Many big birds were so angry and dismayed to see Tlhantlhahane arriving last to claim the crown. After sentencing Tlhantlhahane to death for cheating, they requested Morubisi (owl), to guard her whilst they were preparing a fire to burn Tlhantlhahane. Even with her big eyes, Morubisi failed to see her flee. All the blame was put on Morubisi. Even to this day she is nocturnal because she still has to be charged for negligence. The large birds were furious and decided that Tlhantlhahane could be the king, but she would never rule them. They each took turns standing guard at the hole, waiting to kill Morubisi for her negligence.

The moral of the story

While Tlhantlhahane was not permanently ostracised, the owl was. Her fate seems to symbolise those unfortunate people in life who, due to certain natural shortcomings on their part, such as being inarticulate or slow-witted, may be easily sacrificed in order to save those who have proper connections. Justice is not blind, but it may be tainted, in the interest of some, perhaps because of their wit.

Relationship between man and birds

In the stories, people find similarities between their own behavioural traits and those of birds, including gluttony, envy, insincerity, dishonesty and egocentrism. In the course of observing their demeanour, moral lessons are learned. Just like characters in folktales, human beings have inescapable choices to make, impediments to triumph over and trials to overcome. Undesirable things happen. How does one handle life’s intricacies?

Southern African bird proverbs - how many do you know?

Africa’s creation of proverbs about birds is indicative of their understanding of birds’ qualities, characters and behavioural tendencies. The Africans have observed the day-to-day routines of birds and learned their tasks and responsibilities. These thoughts inspired them to create oral sayings about birds. They took what they learnt and stated this in colourful illustrative ways to express the truth or useful thoughts. The aim of creating proverbs was to convey to future generations societal experiences and knowledge based on the observation of the behaviour of birds.
Ntsu o bolaya ka mosumo wa ntlha. Ukhozi lubulala ngokugadla kokuqala. Ikhozi libulala ngomlomalo. Ukhozi lubulala ixhoba lalo ngesithonga sokuqala. An eagle kills with the first strike
Sa ntsu ke se se mo dinaleng. Okuzingelwa ukhozi yikhona elikuphatha ngezinzipho zalo. Okuzunywa likhozi ngikho ekubanjwa ngeenzipho zalo. Ixhoba lokhozi yiloo nto luyibambe ngeenzipho zalo ngalo mzuzu. An eagle’s prey is the one it carries in its claws.
Image source: Charles J Sharp: Hamerkop (Scopus umbretta umbretta)

Bopelonomi bo bolaile Mmamasiloanoka. Inyoni yabulawa umusa wayo. Inyoni yabulawa kukuba nomusa. Intaka yabulawa zizibele zayo. Hamerkop was killed by her generosity.

Image source: Winfried Bruenken: Kori bustard (Ardeotis kori Burchell)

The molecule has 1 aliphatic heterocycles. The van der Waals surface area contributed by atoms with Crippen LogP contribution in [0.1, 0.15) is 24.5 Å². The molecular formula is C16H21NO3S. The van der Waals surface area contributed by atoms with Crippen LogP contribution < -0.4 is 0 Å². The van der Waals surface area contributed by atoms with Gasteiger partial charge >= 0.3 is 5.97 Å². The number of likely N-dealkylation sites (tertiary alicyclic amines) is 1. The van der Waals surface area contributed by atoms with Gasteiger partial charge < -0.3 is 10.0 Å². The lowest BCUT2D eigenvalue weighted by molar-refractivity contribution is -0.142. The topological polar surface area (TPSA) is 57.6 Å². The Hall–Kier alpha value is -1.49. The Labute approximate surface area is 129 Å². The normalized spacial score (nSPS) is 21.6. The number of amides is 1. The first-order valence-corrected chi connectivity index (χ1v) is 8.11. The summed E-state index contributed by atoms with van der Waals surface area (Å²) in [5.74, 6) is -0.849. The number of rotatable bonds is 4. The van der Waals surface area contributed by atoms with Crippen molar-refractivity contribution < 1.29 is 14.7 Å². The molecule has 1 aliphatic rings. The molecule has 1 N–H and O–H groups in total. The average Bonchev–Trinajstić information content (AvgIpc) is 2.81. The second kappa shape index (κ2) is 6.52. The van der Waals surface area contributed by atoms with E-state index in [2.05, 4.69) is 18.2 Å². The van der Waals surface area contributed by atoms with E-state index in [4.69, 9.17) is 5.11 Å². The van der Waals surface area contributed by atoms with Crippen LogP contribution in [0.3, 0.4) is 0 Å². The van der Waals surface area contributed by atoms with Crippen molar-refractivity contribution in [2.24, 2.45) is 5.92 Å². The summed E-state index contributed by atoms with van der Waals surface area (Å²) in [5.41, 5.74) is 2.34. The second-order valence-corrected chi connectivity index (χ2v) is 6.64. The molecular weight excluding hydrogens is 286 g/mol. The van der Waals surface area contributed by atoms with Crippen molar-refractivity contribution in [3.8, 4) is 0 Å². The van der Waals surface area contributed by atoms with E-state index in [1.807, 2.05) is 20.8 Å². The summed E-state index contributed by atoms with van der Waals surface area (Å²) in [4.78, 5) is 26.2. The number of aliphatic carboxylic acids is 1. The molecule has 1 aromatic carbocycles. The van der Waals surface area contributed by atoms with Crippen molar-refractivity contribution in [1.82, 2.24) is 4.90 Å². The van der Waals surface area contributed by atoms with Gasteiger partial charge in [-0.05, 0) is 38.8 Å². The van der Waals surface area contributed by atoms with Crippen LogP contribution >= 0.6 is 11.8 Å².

Kgori e bona lee, lerapo ga e le bone. Inyoni iyalibona iqanda, kodwa hhayi isicupho. Inyoni iyalibona icanda kodwana ingasingunoqhaka. Intaka iyalibona iqanda, kodwa hayi umgibe. Kori bustard sees the egg, but not the trap.
Bana ba kgori monokana o seng, Tshika e ya baneng e a kgaoga. Inzalo yenyoni ayiwona amalungu endoda ethize. Isibeletho senyoni akusimalungu athileko wendoda. Inzala yentaka ayinamnombo. The offspring of the Kori bustard are members of no family.

Image source: Bernard Dupont: Red-crested korhaan (Lophotis ruficrista)

Mosweleswele o mephuphutho mebe o iphatlha ka diphuka tsa one. Uhlobo lwenyoni enkulu enyakazisa amaphiko ayo ngokuziqhayisa iyazixhopha yona. Inyoni esikinya amaphiko iyazikhakhazisa ngokwayo. Intaka ezivuthulula amaphiko, izihluba ngokwayo. Korhaan that shakes its wings indecently dazzles itself.

Image source: Charles J Sharp: African grey hornbill (Tockus nasutus epirhinus)

Korwe ga ke je ke bapalela tsetse. Insingizi iyazithiba ukudla ukuze yondle umkayo namaphuphu. Inyoni iyazidima ukudla ukwenzela ukondla abentwabayo. Intsikizi iyakuzivimba ukutya ukuze yondle umfazi nabantwana bayo. Hornbill will deny itself food in order to feed the wife and children.

Image source: Alan Manson: Lemon dove or cinnamon dove (Columba larvata)

Kunkuru leeba le letona ga le rutane le le namagadi mmokong. Ijuba lesilisa alisoze lafundisa elesifazane ukuba liloloze, ezibini. Izuba eliduna angeze lafundisa elisikazi ukukwakwazela esidlekeni. Ihobe alisokuze lifundise ihotyazana ukucula/ukuntyiloza/ ukutsholoza edotyeni. A male dove would never teach the female one cooing in the chaff.
Thanks to C Zwane, M Mokoena, and M Bomvana for helping with the IsiZulu, IsiNdebele and IsiXhosa translations.
Some of the birds visiting the garden of Prof Sekepe Matjila (Department of African Languages) during lockdown

* Compiled by Sharon Farrell, Editor, Department of Institutional Advancement

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Publish date: 2020/07/23